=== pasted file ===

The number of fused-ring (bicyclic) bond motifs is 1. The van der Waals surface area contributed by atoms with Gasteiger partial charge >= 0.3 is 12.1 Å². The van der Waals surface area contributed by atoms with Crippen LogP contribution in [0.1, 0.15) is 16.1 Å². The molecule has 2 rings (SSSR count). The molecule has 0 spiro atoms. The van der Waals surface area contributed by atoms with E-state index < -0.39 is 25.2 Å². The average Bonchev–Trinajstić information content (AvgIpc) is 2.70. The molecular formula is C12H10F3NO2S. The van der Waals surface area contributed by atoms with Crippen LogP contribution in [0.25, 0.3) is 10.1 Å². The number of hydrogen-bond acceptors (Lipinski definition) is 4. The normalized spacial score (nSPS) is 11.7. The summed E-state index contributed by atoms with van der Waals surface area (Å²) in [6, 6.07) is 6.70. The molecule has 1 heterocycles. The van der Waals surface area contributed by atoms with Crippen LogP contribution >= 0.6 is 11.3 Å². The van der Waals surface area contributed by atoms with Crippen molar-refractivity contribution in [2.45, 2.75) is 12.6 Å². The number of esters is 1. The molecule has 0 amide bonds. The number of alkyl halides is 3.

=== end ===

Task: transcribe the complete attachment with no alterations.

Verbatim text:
The number of fused-ring (bicyclic) bond motifs is 1. The van der Waals surface area contributed by atoms with Gasteiger partial charge >= 0.3 is 12.1 Å². The van der Waals surface area contributed by atoms with Crippen LogP contribution in [0.1, 0.15) is 16.1 Å². The molecule has 2 rings (SSSR count). The molecule has 0 spiro atoms. The van der Waals surface area contributed by atoms with E-state index < -0.39 is 25.2 Å². The average Bonchev–Trinajstić information content (AvgIpc) is 2.70. The molecular formula is C12H10F3NO2S. The van der Waals surface area contributed by atoms with Crippen LogP contribution in [0.25, 0.3) is 10.1 Å². The number of hydrogen-bond acceptors (Lipinski definition) is 4. The normalized spacial score (nSPS) is 11.7. The summed E-state index contributed by atoms with van der Waals surface area (Å²) in [6, 6.07) is 6.70. The molecule has 1 heterocycles. The van der Waals surface area contributed by atoms with Crippen LogP contribution >= 0.6 is 11.3 Å². The van der Waals surface area contributed by atoms with Crippen molar-refractivity contribution in [2.45, 2.75) is 12.6 Å². The number of esters is 1. The molecule has 0 amide bonds. The number of alkyl halides is 3.